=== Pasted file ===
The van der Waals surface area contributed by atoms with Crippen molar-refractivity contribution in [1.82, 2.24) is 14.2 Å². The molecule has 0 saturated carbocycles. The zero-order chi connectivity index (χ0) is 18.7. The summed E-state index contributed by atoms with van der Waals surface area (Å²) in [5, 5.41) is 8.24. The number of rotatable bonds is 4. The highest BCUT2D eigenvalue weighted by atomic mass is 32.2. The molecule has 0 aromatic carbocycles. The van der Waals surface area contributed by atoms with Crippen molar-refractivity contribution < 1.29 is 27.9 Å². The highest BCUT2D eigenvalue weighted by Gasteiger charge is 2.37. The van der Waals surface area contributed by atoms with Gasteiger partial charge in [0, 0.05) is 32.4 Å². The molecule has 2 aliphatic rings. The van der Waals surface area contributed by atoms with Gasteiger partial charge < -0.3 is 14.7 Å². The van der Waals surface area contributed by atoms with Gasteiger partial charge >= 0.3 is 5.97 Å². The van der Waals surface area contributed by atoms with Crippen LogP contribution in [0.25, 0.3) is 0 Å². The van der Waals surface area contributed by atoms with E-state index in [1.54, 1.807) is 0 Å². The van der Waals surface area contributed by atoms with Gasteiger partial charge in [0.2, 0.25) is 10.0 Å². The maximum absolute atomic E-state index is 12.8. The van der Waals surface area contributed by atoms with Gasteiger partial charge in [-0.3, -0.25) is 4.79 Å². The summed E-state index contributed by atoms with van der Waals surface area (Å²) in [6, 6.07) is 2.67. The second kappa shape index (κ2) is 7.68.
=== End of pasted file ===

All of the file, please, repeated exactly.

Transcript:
The van der Waals surface area contributed by atoms with Crippen molar-refractivity contribution in [1.82, 2.24) is 14.2 Å². The molecule has 0 saturated carbocycles. The zero-order chi connectivity index (χ0) is 18.7. The summed E-state index contributed by atoms with van der Waals surface area (Å²) in [5, 5.41) is 8.24. The number of rotatable bonds is 4. The highest BCUT2D eigenvalue weighted by atomic mass is 32.2. The molecule has 0 aromatic carbocycles. The van der Waals surface area contributed by atoms with Crippen molar-refractivity contribution < 1.29 is 27.9 Å². The highest BCUT2D eigenvalue weighted by Gasteiger charge is 2.37. The van der Waals surface area contributed by atoms with Gasteiger partial charge in [0, 0.05) is 32.4 Å². The molecule has 2 aliphatic rings. The van der Waals surface area contributed by atoms with Gasteiger partial charge < -0.3 is 14.7 Å². The van der Waals surface area contributed by atoms with Gasteiger partial charge >= 0.3 is 5.97 Å². The van der Waals surface area contributed by atoms with Crippen LogP contribution in [0.25, 0.3) is 0 Å². The van der Waals surface area contributed by atoms with E-state index in [1.54, 1.807) is 0 Å². The van der Waals surface area contributed by atoms with Gasteiger partial charge in [0.2, 0.25) is 10.0 Å². The maximum absolute atomic E-state index is 12.8. The van der Waals surface area contributed by atoms with Gasteiger partial charge in [-0.3, -0.25) is 4.79 Å². The summed E-state index contributed by atoms with van der Waals surface area (Å²) in [6, 6.07) is 2.67. The second kappa shape index (κ2) is 7.68.